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SCRC Article Library: Transportation Outsourcing Decisions

Transportation Outsourcing Decisions

Published on: Dec, 04, 2002

by: Erik Kruse, SCRC

According to a KPMG survey, almost 77% of survey respondents outsource at least 10% of their transportation functions. In addition, almost 55% of respondents outsource 91% or more of their transportation-related supply chain activities (1).

43% of manufacturers regarded cost to be the number one factor in all of their supply chain management (SCM) outsourcing decisions. Moreover, 77% rated it “most important” or “second most important (2).”

Generally, outsourcing can help companies gain competitive advantage. Companies who outsource gain the ability to focus on their core competencies. A study by ARC Advisory Group explained why companies specifically outsource transportation-related IT services:

  • These services fall outside their core competencies.
  • They require hard-to-find human expertise and resources.
  • Companies want to eliminate assets and free up working capital (3). Their survey found that over 70% of large companies (>$1 billion revenues) prefer to outsource transportation-related IT functions including importing/exporting, warehouse management, transportation execution, transportation planning, and network design (4).

Findings from a KPMG study show that many manufacturers believe “cost” to be the number one factor in an SCM outsourcing decision. It has been found that companies that outsource transportation have been taking advantage of economies of scale within the motor carrier industry. Motor carrier rates have come down considerably since the Interstate Commerce Commission opened up the industry to more competition. Prior to the Motor Carrier Act of 1980, there were only about 18,000 carriers. Today, there are almost 50,000 carriers. According to Dr. C.G. Bereskin, “…in many ways, the motor carrier industry resembles the economic model of a perfectly competitive industry in which competition, market entries and exits, and a generally homogeneous product works together to force rates toward the minimum, long-run average variable cost (5).”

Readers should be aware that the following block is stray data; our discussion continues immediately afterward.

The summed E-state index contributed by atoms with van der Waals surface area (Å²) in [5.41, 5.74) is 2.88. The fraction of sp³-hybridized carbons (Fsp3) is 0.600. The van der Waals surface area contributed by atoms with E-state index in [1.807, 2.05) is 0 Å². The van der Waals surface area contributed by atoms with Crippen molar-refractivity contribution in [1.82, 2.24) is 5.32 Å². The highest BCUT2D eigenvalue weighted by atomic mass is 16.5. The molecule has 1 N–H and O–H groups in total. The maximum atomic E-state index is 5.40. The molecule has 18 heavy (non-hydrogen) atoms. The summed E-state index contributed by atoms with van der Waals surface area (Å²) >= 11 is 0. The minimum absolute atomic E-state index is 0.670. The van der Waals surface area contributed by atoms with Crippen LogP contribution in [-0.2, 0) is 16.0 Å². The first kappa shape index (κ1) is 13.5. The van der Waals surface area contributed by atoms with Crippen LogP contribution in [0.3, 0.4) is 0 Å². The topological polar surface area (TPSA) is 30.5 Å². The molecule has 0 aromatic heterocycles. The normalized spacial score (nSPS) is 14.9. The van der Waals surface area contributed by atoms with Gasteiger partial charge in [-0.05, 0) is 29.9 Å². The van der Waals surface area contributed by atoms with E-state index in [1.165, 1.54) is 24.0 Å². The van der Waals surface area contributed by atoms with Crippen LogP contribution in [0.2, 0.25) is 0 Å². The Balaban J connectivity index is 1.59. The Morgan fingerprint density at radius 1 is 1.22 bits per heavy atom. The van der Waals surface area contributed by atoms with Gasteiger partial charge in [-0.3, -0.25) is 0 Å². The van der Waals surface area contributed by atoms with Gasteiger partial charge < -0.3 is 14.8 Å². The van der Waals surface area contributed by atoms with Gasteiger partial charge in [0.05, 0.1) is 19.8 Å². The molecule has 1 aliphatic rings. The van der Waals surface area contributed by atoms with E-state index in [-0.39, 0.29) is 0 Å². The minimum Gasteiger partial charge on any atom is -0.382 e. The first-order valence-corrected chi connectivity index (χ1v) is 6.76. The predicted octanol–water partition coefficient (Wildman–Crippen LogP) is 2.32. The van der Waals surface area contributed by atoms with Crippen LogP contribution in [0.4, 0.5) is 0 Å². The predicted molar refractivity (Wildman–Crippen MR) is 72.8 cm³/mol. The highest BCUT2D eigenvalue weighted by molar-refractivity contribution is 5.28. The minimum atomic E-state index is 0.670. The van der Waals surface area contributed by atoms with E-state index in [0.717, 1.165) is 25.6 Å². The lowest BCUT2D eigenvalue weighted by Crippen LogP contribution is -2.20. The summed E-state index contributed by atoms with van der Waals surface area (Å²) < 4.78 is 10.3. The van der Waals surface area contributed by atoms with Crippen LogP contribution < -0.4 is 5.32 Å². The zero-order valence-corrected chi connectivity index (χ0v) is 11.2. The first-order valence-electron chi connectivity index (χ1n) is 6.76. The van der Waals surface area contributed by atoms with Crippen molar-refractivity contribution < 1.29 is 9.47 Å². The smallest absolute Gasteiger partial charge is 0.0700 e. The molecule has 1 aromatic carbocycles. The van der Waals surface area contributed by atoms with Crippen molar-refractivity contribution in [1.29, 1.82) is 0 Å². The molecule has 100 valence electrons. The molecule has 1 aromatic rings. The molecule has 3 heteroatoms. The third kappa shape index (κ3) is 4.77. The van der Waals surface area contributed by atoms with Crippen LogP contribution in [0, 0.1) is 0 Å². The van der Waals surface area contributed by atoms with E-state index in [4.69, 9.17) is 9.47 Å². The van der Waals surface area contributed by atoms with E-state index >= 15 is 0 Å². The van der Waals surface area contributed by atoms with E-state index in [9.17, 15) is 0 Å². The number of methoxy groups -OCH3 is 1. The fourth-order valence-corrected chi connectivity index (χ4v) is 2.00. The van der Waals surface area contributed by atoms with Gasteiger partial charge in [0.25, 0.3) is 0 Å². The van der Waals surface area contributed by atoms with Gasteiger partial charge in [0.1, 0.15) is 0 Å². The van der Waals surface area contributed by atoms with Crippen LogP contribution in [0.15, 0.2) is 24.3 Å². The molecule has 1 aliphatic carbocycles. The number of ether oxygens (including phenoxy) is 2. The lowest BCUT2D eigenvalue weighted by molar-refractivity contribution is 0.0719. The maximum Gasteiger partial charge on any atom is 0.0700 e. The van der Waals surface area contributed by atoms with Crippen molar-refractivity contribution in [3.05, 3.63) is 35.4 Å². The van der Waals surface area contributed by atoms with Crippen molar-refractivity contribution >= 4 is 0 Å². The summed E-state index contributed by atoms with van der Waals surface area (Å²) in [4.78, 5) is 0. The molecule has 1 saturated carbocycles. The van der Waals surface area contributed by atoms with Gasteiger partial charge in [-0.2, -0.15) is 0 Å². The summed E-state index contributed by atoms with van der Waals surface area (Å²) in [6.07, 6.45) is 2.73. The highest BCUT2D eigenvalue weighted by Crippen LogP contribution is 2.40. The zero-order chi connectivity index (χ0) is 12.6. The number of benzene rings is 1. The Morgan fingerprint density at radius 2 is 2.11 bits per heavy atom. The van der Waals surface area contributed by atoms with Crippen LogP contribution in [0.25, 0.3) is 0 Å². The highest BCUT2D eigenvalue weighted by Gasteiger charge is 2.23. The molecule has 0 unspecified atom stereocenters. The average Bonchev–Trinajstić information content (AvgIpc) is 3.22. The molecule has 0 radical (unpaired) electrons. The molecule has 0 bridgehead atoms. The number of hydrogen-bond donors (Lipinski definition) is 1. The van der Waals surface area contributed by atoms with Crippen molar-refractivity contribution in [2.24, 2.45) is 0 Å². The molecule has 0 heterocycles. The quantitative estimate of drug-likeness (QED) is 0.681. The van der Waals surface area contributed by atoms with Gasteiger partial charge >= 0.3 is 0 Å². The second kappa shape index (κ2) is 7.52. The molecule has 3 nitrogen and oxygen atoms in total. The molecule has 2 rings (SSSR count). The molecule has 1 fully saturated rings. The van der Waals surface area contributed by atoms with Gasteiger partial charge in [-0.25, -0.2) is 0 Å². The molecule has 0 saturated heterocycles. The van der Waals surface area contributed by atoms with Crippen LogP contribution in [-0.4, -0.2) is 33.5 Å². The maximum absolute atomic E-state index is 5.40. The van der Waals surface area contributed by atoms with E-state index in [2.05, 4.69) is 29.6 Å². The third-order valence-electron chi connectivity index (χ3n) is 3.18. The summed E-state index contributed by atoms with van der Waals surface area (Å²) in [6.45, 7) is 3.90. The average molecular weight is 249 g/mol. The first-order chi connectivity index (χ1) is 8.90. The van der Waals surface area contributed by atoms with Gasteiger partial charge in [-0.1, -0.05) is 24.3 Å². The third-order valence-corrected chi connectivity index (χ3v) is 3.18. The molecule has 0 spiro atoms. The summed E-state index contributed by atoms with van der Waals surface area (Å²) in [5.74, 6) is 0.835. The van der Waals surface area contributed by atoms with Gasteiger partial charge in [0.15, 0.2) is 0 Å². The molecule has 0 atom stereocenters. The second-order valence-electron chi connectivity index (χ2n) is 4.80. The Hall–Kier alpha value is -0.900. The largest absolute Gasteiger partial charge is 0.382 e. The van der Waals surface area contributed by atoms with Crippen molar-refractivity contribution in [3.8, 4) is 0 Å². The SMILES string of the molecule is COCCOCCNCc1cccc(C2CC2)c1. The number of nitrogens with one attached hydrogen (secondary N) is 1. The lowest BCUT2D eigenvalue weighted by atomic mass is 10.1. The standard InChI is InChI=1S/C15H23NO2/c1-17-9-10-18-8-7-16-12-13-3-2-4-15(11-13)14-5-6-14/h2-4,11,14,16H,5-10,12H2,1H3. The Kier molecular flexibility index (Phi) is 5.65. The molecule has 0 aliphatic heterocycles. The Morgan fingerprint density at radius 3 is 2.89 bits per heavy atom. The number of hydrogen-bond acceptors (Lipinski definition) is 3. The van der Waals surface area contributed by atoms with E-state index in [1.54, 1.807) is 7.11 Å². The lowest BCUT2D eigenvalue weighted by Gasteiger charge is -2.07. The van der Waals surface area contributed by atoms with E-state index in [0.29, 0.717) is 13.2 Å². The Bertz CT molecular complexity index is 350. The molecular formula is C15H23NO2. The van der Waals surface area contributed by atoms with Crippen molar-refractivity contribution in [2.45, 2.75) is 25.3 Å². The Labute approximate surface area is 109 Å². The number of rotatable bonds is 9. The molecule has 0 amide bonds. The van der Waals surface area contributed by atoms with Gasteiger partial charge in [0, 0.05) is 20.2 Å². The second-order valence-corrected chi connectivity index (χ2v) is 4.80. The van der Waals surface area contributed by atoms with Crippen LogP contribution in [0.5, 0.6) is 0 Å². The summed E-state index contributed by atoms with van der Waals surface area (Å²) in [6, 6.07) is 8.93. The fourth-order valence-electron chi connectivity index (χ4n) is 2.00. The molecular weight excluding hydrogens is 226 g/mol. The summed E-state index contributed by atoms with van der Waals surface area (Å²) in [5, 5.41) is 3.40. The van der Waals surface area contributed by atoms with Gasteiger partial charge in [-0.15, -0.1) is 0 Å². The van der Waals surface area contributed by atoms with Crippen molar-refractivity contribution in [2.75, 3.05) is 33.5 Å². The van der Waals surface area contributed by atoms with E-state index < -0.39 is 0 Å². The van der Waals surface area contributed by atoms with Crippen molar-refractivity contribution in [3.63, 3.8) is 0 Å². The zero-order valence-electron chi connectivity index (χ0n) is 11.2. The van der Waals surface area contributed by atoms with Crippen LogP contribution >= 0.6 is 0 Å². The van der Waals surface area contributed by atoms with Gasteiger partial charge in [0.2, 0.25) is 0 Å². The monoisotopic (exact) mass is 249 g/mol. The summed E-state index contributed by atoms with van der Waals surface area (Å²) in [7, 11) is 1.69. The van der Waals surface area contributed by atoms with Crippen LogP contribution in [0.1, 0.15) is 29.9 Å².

In other words, companies that do not specialize in the transportation function are more likely to be less efficient than the firms that do specialize in transportation. Relative to transportation service providers, these firms have trouble adding value to their supply chain through the possession of assets required for the transportation of goods or the related IT functions. Consequently, many companies are exploring a plethora of transportation related services. They desire the control of in-house transportation and the price of the low cost carrier.

The KPMG study concluded that the number two factor for SCM outsourcing decisions was “flexibility to increase or decrease capacity (6).” In some cases, this also drives a manufacturer’s decision to keep transportation in-house. Manufacturers with their own transportation services have increased control over inventory shipments and customer delivery (7). This, in turn, gives them the ability to reduce costs by increasing productivity (8).

“Quality improvements” were cited in the KPMG study as the third most important factor in an SCM outsourcing decision (9). This is also very important for transportation outsourcing in today’s competitive environment. The customer’s perception of quality can be preserved or enhanced with effective transportation. However, if executed poorly, the transportation function can damage a company’s reputation for making a quality product. A company that makes a quality product but can’t get it to market on-time will miss opportunities. Companies who can get their products to the customer on-time increase the likelihood that the customer will perceive their product as superior to the competitor’s (10).

Rounding out the top five in the KPMG study were “technological capability” and “workforce flexibility,” respectively (11). Both factors are critical in a transportation outsourcing decision. Companies that outsource transportation need to know that there must be excellent coordination between purchasing and transportation. This will give the outsourcers an opportunity to take advantage of low priced carriers and retain control over other logistical aspects of their supply chain. To gain a competitive edge, they will need to keep up with the speed of technology and be ready to adapt to change (12).

References:

(1) KPMG. (1999 September). Global Supply Chain Benchmarking and Best Practices Study: Phase II Stores Online.

(2) KPMG. (1999 September). Global Supply Chain Benchmarking and Best Practices Study: Phase II Stores Online.

(3) The Rise of the 3PL TOTALsupplychain.com.(4) The Rise of the 3PL TOTALsupplychain.com.

(5) Bereskin, C.G.(2001 June). Regulation, Deregulation, and Reregulation in the Surface Transportation Industry The National Academies.

(6) KPMG. (1999 September). Global Supply Chain Benchmarking and Best Practices Study: Phase II Stores Online.

(7) Milligan. (2000 January). Transportation can provide a competitive edge-or take it away. Purchasing.

(8) Brox, J., Fader, C. (2002 August). The set of just-in-time management strategies: an assessment of their impact on plant-level productivity and input-factor substitutability using variable cost function estimates. International Journal of Production Research.

(9) KPMG. (1999 September). Global Supply Chain Benchmarking and Best Practices Study: Phase II Stores Online.

(10) Milligan. (2000 January). Transportation can provide a competitive edge-or a take it away. Purchasing.

(11) KPMG. (1999 September). Global Supply Chain Benchmarking and Best Practices Study: Phase II Stores Online.

(12) Milligan. (2000 January). Transportation can provide a competitive edge-or a take it away. Purchasing.

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